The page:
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My name is Paul Schroeder and I was born and raised in east county San Diego, California specifically La Mesa and Santee. I am currently a diagnostic scientist at General Atomics working at the DIII-D National Fusion Facility. Prior to this position, I was a post doctoral research scientist at NOAA Boulder researching lidar instrumentation and wildfire dynamics. I earned my Ph.D. in mechanical engineering studying high-temperature dual frequency comb spectroscopy as applied to combustion style field measurements under Dr. Gregory Rieker at CU Boulder. My master’s degree was working on micro-scale cryogenic refrigeration under Dr. YC Lee.
Before graduate school, I received my undergraduate degree in physics from San Diego State University while being advised by Dr. Fletcher Miller. My research with him was carbon particle generation via pyrolysis of natural gas for concentration solar power towers. I was also fortunate to have a multi-year internship at General Atomics during my undergraduate work in the Electron Cyclotron Heating (ECH) group led by Dr. John Lohr at the DIII-D National Fusion Facility.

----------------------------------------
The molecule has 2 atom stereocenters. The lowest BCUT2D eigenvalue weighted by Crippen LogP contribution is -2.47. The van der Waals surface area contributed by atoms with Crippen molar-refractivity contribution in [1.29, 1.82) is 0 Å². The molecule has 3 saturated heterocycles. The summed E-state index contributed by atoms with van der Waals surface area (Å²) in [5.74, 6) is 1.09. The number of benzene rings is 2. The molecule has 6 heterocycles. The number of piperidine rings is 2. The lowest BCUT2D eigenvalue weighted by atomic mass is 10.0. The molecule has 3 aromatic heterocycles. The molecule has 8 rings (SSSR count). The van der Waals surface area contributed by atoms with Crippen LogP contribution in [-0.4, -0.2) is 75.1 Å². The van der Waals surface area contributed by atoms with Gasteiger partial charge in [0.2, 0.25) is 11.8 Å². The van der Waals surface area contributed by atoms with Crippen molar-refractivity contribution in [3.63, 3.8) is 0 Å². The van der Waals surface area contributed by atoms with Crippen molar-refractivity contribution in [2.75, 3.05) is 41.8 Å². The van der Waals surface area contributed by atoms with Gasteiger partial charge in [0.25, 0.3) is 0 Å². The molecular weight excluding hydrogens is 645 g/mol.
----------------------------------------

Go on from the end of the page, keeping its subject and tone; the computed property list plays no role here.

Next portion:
Below is a listing of field campaigns and research related updates. Please browse the other pages on this website for further details relating to my professional career and a brief summary of some of my personal hobbies. Please do not hesitate to contact me with any inquiries.
September 1, 2019
My wife and I decided to move back to San Diego so have left my postdoctoral position at NOAA. I had am amazing time in Alan Brewer’s group and learned a lot not only about lidar but about how to coordinate research projects between various researchers and organizations.